Contemporary health care is largely a secular matter that retains little of its historic association with religion, and yet a type of spirituality has begun to flourish in this clinical space dissociated from theological tradition or practice. The relationship between spirituality and health has become a growth area in contemporary health studies and one that has all the makings of a field in its own right. Spirituality in this context represents a fourth dimension to the physical, psychological and social aspects of health and contributes to attempts at rebalancing the dominant biomedical model into something more explicitly holistic and humanistic. Concepts of spirituality have thus developed within the academic paradigms of health, and medicine in particular, that typically take reductive, functional and inclusive forms of spirituality that can be subject to scientific methods and applied broadly to the clinical population. In this seminar, in which I draw upon some of my own research in palliative care, I aim to explore three interrelated themes: firstly, what the emerging healthcare discourse of spirituality might reflect about pastoral practice; secondly, the extent to which pastoral ministry might be empirically responsible and capable of entering into dialogue with more evidence based approaches; and thirdly how practical theology might contribute to the contemporary challenges of nurturing healthy persons and communities.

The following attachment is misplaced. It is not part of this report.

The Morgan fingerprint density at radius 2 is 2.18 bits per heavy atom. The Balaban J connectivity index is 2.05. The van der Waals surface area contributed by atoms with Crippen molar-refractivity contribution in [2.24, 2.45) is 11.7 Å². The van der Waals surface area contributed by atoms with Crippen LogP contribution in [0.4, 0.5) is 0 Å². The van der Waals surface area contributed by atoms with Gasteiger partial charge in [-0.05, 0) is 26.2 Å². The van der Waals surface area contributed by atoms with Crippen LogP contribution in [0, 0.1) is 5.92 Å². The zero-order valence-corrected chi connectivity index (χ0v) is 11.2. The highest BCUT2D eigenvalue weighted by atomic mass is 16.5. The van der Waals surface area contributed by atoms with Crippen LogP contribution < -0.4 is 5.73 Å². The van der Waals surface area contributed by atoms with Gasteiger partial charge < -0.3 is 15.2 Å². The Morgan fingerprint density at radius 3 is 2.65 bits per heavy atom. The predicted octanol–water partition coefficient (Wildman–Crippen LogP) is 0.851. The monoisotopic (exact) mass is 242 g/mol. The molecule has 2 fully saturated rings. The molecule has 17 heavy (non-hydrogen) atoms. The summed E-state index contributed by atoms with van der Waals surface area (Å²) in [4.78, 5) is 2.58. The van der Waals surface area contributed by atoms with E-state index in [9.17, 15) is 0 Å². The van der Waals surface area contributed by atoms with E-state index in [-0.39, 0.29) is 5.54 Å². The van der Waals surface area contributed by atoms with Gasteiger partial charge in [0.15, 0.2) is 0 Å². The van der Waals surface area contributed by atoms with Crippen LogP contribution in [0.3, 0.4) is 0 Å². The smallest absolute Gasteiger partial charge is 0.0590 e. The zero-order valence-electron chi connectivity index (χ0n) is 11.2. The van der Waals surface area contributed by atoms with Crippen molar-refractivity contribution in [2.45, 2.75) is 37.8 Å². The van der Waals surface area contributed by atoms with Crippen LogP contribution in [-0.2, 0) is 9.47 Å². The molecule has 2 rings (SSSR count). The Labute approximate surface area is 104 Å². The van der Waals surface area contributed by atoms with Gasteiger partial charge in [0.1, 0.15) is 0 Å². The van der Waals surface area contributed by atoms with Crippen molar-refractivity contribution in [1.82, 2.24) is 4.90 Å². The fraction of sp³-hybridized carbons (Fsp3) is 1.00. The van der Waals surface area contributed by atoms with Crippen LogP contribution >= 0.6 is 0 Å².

Mark Cobb, BSc, MA, PhD is a Clinical Director and Honorary Senior Chaplain at Sheffield Teaching Hospitals NHS Foundation Trust, UK, and he holds honorary academic appointments at the University of Liverpool, the University of Sheffield and Sheffield Hallam University. Mark’s specialist field of practice and research is palliative care, and his previous publications include A Handbook of Chaplaincy Studies (Routledge) and The Oxford Textbook of Spirituality in Healthcare (Oxford University Press).